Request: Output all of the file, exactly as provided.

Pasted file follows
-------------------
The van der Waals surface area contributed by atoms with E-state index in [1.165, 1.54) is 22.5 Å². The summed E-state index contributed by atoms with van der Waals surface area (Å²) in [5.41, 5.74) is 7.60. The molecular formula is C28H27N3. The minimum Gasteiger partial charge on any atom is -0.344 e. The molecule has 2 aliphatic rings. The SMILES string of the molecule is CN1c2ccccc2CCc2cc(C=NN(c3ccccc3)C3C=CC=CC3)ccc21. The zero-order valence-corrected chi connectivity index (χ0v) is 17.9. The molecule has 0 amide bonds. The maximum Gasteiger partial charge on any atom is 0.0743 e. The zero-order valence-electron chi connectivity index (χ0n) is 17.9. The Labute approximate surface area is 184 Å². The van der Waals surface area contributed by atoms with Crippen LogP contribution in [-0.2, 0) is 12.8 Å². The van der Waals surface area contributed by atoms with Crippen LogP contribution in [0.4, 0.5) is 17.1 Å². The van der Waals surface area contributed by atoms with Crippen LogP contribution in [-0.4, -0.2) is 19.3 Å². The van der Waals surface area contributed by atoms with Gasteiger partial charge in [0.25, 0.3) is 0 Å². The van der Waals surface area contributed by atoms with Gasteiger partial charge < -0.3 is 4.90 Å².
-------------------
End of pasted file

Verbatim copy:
The van der Waals surface area contributed by atoms with E-state index in [1.165, 1.54) is 22.5 Å². The summed E-state index contributed by atoms with van der Waals surface area (Å²) in [5.41, 5.74) is 7.60. The molecular formula is C28H27N3. The minimum Gasteiger partial charge on any atom is -0.344 e. The molecule has 2 aliphatic rings. The SMILES string of the molecule is CN1c2ccccc2CCc2cc(C=NN(c3ccccc3)C3C=CC=CC3)ccc21. The zero-order valence-corrected chi connectivity index (χ0v) is 17.9. The molecule has 0 amide bonds. The maximum Gasteiger partial charge on any atom is 0.0743 e. The zero-order valence-electron chi connectivity index (χ0n) is 17.9. The Labute approximate surface area is 184 Å². The van der Waals surface area contributed by atoms with Crippen LogP contribution in [-0.2, 0) is 12.8 Å². The van der Waals surface area contributed by atoms with Crippen LogP contribution in [0.4, 0.5) is 17.1 Å². The van der Waals surface area contributed by atoms with Crippen LogP contribution in [-0.4, -0.2) is 19.3 Å². The van der Waals surface area contributed by atoms with Gasteiger partial charge in [0.25, 0.3) is 0 Å². The van der Waals surface area contributed by atoms with Gasteiger partial charge < -0.3 is 4.90 Å².